Legal Lessons from Hit Podcast, S-Town – Part 2: Power of Attorney

May 3, 2017
Lindsay M. Schoeneberger

This is Part 2 of a series of posts analyzing the legal issues in the hit podcast S-Town, produced by the creators of Serial and This American Life. For more background, check out the introduction to the series. Although the events in S-Town occur in Alabama, for the purposes of this series, the legal analysis will be based on general principles of law and Pennsylvania law, since we’re Pennsylvania lawyers.

SPOILER ALERT! If you haven’t listened to the series yet and want to avoid spoilers, proceed beyond this point with caution.

Chapter 3 picks up after the shocking end of Chapter 2, wherein the listener learns that John B. has killed himself.  It quickly becomes apparent that while John had talked about suicide for years, even keeping a lengthy suicide note on his computer, he did not plan to have his loved ones taken care of after his death.

John B. was the primary care taker for his mother, Mary Grace.  John led people to think she was suffering from some form of dementia, although an actual diagnosis is never given.  When John dies, someone had to care for Mary Grace.  There was a battle between Tyler Goodson, a younger friend and sometime employee of John and Rita and Charlie, cousins of John.  At first listen, Tyler seems to be the reasonable choice.  He knows Mary Grace well, seeing her almost daily.  He had been helping John B. around the property for years.  Tyler considered Mary Grace to be part of his family, even referring to her as Mama.  Rita and Charlie on the other hand, seem to appear out of nowhere and now want to take over Mary Grace’s care.  While the listener is given both sides of the story, it is never clear who has pure motives or who is trying to take advantage of Mary Grace.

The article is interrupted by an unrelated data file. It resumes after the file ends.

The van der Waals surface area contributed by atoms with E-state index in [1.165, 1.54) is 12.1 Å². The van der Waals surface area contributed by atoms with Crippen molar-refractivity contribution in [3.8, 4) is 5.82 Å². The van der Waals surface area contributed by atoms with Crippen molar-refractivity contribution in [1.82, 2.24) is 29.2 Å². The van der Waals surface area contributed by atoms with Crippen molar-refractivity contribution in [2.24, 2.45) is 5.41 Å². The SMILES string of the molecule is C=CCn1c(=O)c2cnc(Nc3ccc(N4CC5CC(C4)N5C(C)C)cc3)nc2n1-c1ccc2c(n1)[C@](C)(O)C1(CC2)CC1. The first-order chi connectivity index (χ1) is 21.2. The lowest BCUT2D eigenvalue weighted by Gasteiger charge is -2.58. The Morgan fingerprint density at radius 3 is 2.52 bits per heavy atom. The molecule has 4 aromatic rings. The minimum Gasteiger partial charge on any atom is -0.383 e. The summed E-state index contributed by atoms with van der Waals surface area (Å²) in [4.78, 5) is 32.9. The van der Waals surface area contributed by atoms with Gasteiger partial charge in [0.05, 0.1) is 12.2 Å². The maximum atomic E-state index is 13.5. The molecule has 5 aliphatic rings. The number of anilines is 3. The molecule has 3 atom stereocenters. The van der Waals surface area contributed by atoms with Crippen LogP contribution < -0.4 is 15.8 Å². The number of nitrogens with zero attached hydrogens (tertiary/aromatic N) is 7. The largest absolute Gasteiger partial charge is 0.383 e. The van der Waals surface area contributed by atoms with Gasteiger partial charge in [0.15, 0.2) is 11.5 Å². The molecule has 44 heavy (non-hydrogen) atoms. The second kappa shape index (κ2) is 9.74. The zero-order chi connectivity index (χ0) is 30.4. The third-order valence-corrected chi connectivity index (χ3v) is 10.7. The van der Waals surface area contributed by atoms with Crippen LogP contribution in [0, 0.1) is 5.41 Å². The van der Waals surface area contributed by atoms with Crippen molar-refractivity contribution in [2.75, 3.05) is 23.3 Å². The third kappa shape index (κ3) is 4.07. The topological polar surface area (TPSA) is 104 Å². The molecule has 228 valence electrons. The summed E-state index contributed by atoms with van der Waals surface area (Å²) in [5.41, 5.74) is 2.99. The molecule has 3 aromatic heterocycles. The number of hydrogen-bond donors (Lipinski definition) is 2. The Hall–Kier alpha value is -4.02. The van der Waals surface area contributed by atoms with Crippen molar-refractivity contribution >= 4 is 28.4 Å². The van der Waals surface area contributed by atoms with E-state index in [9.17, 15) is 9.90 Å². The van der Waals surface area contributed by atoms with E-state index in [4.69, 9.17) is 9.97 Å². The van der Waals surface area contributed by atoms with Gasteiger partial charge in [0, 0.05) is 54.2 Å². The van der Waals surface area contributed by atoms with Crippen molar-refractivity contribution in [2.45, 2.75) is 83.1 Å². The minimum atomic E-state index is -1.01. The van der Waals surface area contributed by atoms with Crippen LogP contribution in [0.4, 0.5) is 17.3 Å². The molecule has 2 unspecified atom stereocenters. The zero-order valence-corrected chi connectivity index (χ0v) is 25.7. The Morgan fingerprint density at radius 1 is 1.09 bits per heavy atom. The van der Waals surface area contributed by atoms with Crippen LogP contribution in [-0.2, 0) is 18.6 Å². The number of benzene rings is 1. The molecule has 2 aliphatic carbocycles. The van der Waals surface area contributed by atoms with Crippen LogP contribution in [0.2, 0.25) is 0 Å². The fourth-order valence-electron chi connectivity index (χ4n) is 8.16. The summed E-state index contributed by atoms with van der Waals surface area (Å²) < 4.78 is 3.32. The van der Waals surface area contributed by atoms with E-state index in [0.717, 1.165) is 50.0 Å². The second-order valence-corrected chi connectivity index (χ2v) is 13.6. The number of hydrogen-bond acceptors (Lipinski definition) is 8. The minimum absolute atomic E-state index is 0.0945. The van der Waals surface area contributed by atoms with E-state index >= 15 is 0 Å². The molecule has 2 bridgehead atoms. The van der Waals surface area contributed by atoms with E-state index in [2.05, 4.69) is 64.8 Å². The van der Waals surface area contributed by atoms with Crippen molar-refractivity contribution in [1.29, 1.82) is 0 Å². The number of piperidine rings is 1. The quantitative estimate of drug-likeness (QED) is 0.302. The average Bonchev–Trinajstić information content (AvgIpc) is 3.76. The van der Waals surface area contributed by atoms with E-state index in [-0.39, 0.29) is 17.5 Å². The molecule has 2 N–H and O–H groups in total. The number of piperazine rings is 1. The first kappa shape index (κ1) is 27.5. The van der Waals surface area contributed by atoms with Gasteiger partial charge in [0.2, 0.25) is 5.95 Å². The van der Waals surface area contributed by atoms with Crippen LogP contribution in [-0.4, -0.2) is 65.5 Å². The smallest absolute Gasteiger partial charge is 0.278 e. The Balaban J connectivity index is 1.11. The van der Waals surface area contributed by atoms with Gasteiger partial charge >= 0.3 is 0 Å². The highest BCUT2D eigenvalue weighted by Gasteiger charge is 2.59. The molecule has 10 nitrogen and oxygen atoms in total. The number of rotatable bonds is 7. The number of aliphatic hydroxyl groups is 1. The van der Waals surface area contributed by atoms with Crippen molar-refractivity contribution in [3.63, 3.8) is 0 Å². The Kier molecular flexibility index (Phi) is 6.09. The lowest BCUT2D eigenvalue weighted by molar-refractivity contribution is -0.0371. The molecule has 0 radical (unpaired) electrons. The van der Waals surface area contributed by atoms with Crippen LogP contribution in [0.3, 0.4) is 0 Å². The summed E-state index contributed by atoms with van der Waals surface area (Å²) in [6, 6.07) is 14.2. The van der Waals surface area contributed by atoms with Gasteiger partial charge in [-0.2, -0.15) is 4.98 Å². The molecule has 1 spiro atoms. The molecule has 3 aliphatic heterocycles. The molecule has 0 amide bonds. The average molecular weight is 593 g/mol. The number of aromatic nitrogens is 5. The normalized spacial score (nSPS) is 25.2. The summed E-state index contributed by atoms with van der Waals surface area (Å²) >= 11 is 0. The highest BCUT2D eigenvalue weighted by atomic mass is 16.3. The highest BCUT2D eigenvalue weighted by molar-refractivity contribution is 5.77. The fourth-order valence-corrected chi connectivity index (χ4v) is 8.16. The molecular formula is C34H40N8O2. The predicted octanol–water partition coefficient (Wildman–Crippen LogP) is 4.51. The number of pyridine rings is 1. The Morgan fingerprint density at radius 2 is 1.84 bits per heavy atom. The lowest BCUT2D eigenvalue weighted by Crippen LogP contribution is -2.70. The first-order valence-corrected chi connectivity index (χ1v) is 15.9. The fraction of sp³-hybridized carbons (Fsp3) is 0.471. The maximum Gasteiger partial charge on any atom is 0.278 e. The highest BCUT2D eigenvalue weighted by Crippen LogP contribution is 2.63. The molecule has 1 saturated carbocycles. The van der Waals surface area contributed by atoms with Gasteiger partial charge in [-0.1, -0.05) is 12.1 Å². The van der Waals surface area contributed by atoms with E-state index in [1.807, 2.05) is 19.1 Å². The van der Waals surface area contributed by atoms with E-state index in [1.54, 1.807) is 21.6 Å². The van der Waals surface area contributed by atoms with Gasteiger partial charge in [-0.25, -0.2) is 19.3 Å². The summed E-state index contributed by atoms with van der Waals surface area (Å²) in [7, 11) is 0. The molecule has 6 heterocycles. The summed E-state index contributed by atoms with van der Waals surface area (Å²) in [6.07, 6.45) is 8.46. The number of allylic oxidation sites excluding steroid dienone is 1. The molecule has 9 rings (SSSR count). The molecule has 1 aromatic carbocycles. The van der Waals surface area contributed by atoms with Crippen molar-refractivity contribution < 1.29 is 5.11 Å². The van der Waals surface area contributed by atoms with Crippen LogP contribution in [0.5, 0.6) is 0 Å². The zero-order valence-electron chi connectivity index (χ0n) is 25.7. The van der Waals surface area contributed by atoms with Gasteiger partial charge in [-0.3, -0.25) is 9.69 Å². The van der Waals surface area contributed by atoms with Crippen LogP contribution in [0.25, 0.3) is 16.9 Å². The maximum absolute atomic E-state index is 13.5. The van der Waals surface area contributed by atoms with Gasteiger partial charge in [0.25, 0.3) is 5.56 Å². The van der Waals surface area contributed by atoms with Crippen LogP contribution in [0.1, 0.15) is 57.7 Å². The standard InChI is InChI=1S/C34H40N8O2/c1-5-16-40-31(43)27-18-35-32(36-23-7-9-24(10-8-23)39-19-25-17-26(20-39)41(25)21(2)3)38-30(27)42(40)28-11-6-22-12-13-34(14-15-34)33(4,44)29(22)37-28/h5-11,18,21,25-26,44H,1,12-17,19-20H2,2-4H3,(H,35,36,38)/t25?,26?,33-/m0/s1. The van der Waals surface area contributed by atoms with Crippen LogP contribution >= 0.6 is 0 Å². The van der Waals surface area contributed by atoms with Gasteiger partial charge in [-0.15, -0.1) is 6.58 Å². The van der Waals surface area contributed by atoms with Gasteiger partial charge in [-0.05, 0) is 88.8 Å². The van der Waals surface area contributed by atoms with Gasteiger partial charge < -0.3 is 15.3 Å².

Immediately after John’s death, Mary Grace herself wants Tyler to take care of her.  However, the hospital determines that Mary Grace is no longer capable of making her own decisions.  Tyler is not actually family.  Rita and Charlie are relatives so Rita gains control over Mary Grace and her affairs.  The listener will never know if this outcome was best for Mary Grace.  But if it wasn’t, what could have been done differently?  How could this have been prevented?

In Pennsylvania, there are two ways this could have been handled to ensure that Mary Grace’s wishes were followed.  First, Mary Grace could have executed a power of attorney while she still had capacity.  This power of attorney could have named a successor for her son, or given her son the ability to name a successor.  We often recommend doing two powers of attorney: a durable financial power of attorney and a health care power of attorney to ensure not only your finances are protected but your health care choices are also covered.  To learn more about the three basic documents everyone should have, check out my previous article on Lancaster Law Blog.

If Mary Grace did not execute a power of attorney, John could have filed a petition with the Court to have his mother declared an incapacitated person and have himself appointed guardian.  If John knew he wasn’t going to be able to continue to care for Mary Grace, he could have asked the court to appoint a successor guardian and influenced who that guardian would be.  He could have told the court who would look out for Mary Grace’s best interest, knowing the true character of Tyler, Rita, and Charlie.

In another twist, John failed to plan properly for Tyler, despite telling listeners that he wanted him to be taken care of when he died.  Stayed tuned for part 3, when I review what John could have done.

Lindsay Schoeneberger is an attorney at Russell, Krafft and Gruber, LLP in Lancaster, Pennsylvania. She received her law degree from Widener University School of Law and practices in a variety of areas, including Estate Planning.